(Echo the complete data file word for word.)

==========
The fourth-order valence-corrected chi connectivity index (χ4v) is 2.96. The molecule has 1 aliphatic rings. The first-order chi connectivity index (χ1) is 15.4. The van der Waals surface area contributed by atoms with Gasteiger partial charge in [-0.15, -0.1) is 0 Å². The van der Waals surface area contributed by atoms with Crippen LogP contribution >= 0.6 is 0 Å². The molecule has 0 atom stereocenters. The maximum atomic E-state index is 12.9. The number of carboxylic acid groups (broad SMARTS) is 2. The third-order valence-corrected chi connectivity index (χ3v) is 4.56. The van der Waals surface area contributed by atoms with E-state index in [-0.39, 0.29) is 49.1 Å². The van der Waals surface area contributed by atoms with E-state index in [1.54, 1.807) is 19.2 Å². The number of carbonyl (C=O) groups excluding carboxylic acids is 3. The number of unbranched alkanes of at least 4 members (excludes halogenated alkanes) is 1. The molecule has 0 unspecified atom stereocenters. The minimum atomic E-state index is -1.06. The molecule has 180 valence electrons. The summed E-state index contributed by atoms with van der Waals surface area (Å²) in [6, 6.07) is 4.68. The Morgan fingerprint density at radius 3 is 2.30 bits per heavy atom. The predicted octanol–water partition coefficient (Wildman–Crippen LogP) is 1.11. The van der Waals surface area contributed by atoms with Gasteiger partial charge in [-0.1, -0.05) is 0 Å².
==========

The fourth-order valence-corrected chi connectivity index (χ4v) is 2.96. The molecule has 1 aliphatic rings. The first-order chi connectivity index (χ1) is 15.4. The van der Waals surface area contributed by atoms with Gasteiger partial charge in [-0.15, -0.1) is 0 Å². The van der Waals surface area contributed by atoms with Crippen LogP contribution >= 0.6 is 0 Å². The molecule has 0 atom stereocenters. The maximum atomic E-state index is 12.9. The number of carboxylic acid groups (broad SMARTS) is 2. The third-order valence-corrected chi connectivity index (χ3v) is 4.56. The van der Waals surface area contributed by atoms with E-state index in [-0.39, 0.29) is 49.1 Å². The van der Waals surface area contributed by atoms with E-state index in [1.54, 1.807) is 19.2 Å². The number of carbonyl (C=O) groups excluding carboxylic acids is 3. The number of unbranched alkanes of at least 4 members (excludes halogenated alkanes) is 1. The molecule has 0 unspecified atom stereocenters. The minimum atomic E-state index is -1.06. The molecule has 180 valence electrons. The summed E-state index contributed by atoms with van der Waals surface area (Å²) in [6, 6.07) is 4.68. The Morgan fingerprint density at radius 3 is 2.30 bits per heavy atom. The predicted octanol–water partition coefficient (Wildman–Crippen LogP) is 1.11. The van der Waals surface area contributed by atoms with Gasteiger partial charge in [-0.1, -0.05) is 0 Å².